On a less self-centred note, I’ve had cause to consider the use of music in closed, ‘non-standard’ spaces on a number of occasions recently. I’ve been approached about the idea of writing music to work alongside an audio-described tactile art exhibition for the blind. Flooding a blind person’s aural space with sound, however subtle or quiet, is an act that comes with a phenomenal amount of responsibility, not least because it can disrupt that person’s relationship with the world around them. Unsurprisingly, this has got me thinking a lot about our relationship between music and space – something I want to explore a lot more. I’ve also recently started working with Dame Evelyn Glennie, who’s profoundly deaf and also one of the world’s foremost concert percussionists. Learning about Evelyn’s relationship with sound and how she crafts musical spaces for herself has led me to think seriously about the physiological aspect of music-making, about our very real contact with sound. All in all, circumstances have encouraged me not to take musical spaces and our methods of engagement with music for granted.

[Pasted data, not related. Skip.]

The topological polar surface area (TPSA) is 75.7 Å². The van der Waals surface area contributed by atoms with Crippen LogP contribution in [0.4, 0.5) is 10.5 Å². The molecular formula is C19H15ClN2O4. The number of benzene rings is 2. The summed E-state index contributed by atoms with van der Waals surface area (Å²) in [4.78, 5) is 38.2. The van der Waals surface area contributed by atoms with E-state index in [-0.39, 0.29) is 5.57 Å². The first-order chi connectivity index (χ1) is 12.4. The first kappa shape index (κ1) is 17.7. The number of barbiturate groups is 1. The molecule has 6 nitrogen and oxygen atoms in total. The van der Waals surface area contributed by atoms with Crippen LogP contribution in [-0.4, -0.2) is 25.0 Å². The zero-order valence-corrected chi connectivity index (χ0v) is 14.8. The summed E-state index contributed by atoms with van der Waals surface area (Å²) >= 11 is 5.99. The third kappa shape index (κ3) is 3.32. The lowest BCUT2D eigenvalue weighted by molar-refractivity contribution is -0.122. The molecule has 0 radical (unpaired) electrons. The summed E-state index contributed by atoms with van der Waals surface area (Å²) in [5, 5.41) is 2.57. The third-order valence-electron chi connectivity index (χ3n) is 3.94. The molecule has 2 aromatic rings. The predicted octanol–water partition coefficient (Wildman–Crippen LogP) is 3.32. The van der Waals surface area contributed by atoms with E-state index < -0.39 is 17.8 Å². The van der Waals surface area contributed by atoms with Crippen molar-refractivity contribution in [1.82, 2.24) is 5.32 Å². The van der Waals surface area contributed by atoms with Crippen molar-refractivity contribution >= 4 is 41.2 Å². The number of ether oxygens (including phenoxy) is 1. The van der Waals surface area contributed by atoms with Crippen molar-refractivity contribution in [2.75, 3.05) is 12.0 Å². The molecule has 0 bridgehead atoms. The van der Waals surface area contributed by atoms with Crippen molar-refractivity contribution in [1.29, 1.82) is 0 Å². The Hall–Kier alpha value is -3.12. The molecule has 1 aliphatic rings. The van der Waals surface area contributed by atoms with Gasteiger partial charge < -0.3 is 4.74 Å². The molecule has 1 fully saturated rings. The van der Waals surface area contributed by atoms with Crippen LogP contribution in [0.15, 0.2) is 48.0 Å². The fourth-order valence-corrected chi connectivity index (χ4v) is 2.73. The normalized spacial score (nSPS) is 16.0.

My new (currently untitled) solo double bass piece will be premiered at the Queen Elizabeth Hall, London, on Sunday 8 December 2013. It has been commissioned by the London Sinfonietta as part of Writing the Future, which is generously supported by The Boltini Trust Anthony Mackintosh and Michael & Patricia MacLaren-Turner.